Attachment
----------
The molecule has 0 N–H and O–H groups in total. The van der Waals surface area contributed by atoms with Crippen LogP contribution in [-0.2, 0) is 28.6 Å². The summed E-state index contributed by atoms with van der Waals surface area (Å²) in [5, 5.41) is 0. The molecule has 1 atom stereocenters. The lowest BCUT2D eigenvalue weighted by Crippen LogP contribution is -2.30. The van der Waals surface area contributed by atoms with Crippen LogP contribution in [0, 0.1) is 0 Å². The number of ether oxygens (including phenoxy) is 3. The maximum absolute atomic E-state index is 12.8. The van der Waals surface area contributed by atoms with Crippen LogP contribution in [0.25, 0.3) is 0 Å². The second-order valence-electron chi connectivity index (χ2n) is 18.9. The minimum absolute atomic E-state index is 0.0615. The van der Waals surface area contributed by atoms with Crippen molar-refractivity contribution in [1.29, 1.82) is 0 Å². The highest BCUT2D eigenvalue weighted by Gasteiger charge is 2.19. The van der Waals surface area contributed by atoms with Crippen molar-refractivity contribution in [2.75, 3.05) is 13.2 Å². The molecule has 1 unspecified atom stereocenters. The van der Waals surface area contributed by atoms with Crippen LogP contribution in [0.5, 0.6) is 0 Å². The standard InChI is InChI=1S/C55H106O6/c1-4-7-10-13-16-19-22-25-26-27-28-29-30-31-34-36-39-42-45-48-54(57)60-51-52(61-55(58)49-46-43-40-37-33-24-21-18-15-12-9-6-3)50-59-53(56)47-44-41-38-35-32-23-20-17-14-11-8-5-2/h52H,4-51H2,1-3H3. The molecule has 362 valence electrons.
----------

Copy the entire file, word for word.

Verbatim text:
The molecule has 0 N–H and O–H groups in total. The van der Waals surface area contributed by atoms with Crippen LogP contribution in [-0.2, 0) is 28.6 Å². The summed E-state index contributed by atoms with van der Waals surface area (Å²) in [5, 5.41) is 0. The molecule has 1 atom stereocenters. The lowest BCUT2D eigenvalue weighted by Crippen LogP contribution is -2.30. The van der Waals surface area contributed by atoms with Crippen LogP contribution in [0, 0.1) is 0 Å². The number of ether oxygens (including phenoxy) is 3. The maximum absolute atomic E-state index is 12.8. The van der Waals surface area contributed by atoms with Crippen LogP contribution in [0.25, 0.3) is 0 Å². The second-order valence-electron chi connectivity index (χ2n) is 18.9. The minimum absolute atomic E-state index is 0.0615. The van der Waals surface area contributed by atoms with Crippen molar-refractivity contribution in [1.29, 1.82) is 0 Å². The highest BCUT2D eigenvalue weighted by Gasteiger charge is 2.19. The van der Waals surface area contributed by atoms with Crippen molar-refractivity contribution in [2.75, 3.05) is 13.2 Å². The molecule has 1 unspecified atom stereocenters. The van der Waals surface area contributed by atoms with Crippen LogP contribution in [0.5, 0.6) is 0 Å². The standard InChI is InChI=1S/C55H106O6/c1-4-7-10-13-16-19-22-25-26-27-28-29-30-31-34-36-39-42-45-48-54(57)60-51-52(61-55(58)49-46-43-40-37-33-24-21-18-15-12-9-6-3)50-59-53(56)47-44-41-38-35-32-23-20-17-14-11-8-5-2/h52H,4-51H2,1-3H3. The molecule has 362 valence electrons.